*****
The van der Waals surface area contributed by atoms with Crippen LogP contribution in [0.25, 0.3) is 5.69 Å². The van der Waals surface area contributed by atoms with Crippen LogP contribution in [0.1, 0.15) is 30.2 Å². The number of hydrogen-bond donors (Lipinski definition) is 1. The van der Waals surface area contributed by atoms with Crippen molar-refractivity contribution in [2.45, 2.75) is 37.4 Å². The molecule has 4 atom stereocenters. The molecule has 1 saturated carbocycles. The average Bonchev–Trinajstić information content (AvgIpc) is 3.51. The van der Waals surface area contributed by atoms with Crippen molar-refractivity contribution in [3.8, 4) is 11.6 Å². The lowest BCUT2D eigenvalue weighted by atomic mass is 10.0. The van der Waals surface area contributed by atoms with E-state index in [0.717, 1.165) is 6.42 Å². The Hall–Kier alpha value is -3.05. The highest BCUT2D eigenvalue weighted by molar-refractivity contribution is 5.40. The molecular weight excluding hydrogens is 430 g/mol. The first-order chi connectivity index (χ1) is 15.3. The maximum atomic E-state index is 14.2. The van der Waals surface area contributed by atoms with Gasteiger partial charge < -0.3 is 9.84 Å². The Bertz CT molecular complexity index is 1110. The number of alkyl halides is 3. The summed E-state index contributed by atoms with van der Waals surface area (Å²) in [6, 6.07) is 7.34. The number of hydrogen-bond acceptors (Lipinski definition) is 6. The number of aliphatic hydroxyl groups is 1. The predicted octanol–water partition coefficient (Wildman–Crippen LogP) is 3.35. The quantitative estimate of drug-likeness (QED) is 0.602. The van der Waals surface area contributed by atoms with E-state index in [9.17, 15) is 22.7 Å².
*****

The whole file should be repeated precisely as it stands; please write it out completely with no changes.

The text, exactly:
The van der Waals surface area contributed by atoms with Crippen LogP contribution in [0.25, 0.3) is 5.69 Å². The van der Waals surface area contributed by atoms with Crippen LogP contribution in [0.1, 0.15) is 30.2 Å². The number of hydrogen-bond donors (Lipinski definition) is 1. The van der Waals surface area contributed by atoms with Crippen molar-refractivity contribution in [2.45, 2.75) is 37.4 Å². The molecule has 4 atom stereocenters. The molecule has 1 saturated carbocycles. The average Bonchev–Trinajstić information content (AvgIpc) is 3.51. The van der Waals surface area contributed by atoms with Crippen molar-refractivity contribution in [3.8, 4) is 11.6 Å². The lowest BCUT2D eigenvalue weighted by atomic mass is 10.0. The van der Waals surface area contributed by atoms with E-state index in [0.717, 1.165) is 6.42 Å². The Hall–Kier alpha value is -3.05. The highest BCUT2D eigenvalue weighted by molar-refractivity contribution is 5.40. The molecular weight excluding hydrogens is 430 g/mol. The first-order chi connectivity index (χ1) is 15.3. The maximum atomic E-state index is 14.2. The van der Waals surface area contributed by atoms with Gasteiger partial charge < -0.3 is 9.84 Å². The Bertz CT molecular complexity index is 1110. The number of alkyl halides is 3. The summed E-state index contributed by atoms with van der Waals surface area (Å²) in [6, 6.07) is 7.34. The number of hydrogen-bond acceptors (Lipinski definition) is 6. The number of aliphatic hydroxyl groups is 1. The predicted octanol–water partition coefficient (Wildman–Crippen LogP) is 3.35. The quantitative estimate of drug-likeness (QED) is 0.602. The van der Waals surface area contributed by atoms with E-state index in [9.17, 15) is 22.7 Å².